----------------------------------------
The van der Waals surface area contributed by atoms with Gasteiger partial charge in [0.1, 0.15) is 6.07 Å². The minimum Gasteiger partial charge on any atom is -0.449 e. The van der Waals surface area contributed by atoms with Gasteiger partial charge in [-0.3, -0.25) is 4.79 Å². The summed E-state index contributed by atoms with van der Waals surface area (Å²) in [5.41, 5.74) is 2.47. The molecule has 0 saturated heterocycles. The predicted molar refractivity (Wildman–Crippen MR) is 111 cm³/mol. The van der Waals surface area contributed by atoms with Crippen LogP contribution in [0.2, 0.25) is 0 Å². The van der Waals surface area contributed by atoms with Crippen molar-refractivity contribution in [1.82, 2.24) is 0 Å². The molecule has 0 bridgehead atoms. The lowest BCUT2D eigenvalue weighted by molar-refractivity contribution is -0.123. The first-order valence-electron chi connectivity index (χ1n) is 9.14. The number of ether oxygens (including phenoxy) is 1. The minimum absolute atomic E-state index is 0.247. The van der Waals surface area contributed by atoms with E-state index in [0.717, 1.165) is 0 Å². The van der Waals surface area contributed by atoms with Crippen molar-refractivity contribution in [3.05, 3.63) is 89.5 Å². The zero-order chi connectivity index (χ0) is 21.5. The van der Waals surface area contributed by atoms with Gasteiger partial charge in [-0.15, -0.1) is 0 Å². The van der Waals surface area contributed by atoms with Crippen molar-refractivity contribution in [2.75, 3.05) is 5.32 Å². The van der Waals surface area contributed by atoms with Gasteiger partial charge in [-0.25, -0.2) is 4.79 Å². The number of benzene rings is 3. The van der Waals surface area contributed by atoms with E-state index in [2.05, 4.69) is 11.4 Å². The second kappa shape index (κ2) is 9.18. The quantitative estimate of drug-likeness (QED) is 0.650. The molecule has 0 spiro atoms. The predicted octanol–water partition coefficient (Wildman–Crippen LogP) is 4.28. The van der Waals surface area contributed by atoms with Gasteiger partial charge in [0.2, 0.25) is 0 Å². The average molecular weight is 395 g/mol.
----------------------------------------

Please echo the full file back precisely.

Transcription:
The van der Waals surface area contributed by atoms with Gasteiger partial charge in [0.1, 0.15) is 6.07 Å². The minimum Gasteiger partial charge on any atom is -0.449 e. The van der Waals surface area contributed by atoms with Gasteiger partial charge in [-0.3, -0.25) is 4.79 Å². The summed E-state index contributed by atoms with van der Waals surface area (Å²) in [5.41, 5.74) is 2.47. The molecule has 0 saturated heterocycles. The predicted molar refractivity (Wildman–Crippen MR) is 111 cm³/mol. The van der Waals surface area contributed by atoms with Crippen LogP contribution in [0.2, 0.25) is 0 Å². The van der Waals surface area contributed by atoms with Crippen molar-refractivity contribution in [1.82, 2.24) is 0 Å². The molecule has 0 bridgehead atoms. The lowest BCUT2D eigenvalue weighted by molar-refractivity contribution is -0.123. The first-order valence-electron chi connectivity index (χ1n) is 9.14. The number of ether oxygens (including phenoxy) is 1. The minimum absolute atomic E-state index is 0.247. The van der Waals surface area contributed by atoms with E-state index in [0.717, 1.165) is 0 Å². The van der Waals surface area contributed by atoms with Crippen molar-refractivity contribution in [3.05, 3.63) is 89.5 Å². The zero-order chi connectivity index (χ0) is 21.5. The van der Waals surface area contributed by atoms with Gasteiger partial charge in [-0.15, -0.1) is 0 Å². The van der Waals surface area contributed by atoms with Crippen molar-refractivity contribution in [2.75, 3.05) is 5.32 Å². The van der Waals surface area contributed by atoms with Gasteiger partial charge in [-0.25, -0.2) is 4.79 Å². The number of benzene rings is 3. The van der Waals surface area contributed by atoms with E-state index in [2.05, 4.69) is 11.4 Å². The second kappa shape index (κ2) is 9.18. The quantitative estimate of drug-likeness (QED) is 0.650. The molecule has 0 spiro atoms. The predicted octanol–water partition coefficient (Wildman–Crippen LogP) is 4.28. The van der Waals surface area contributed by atoms with Gasteiger partial charge in [0.2, 0.25) is 0 Å². The average molecular weight is 395 g/mol.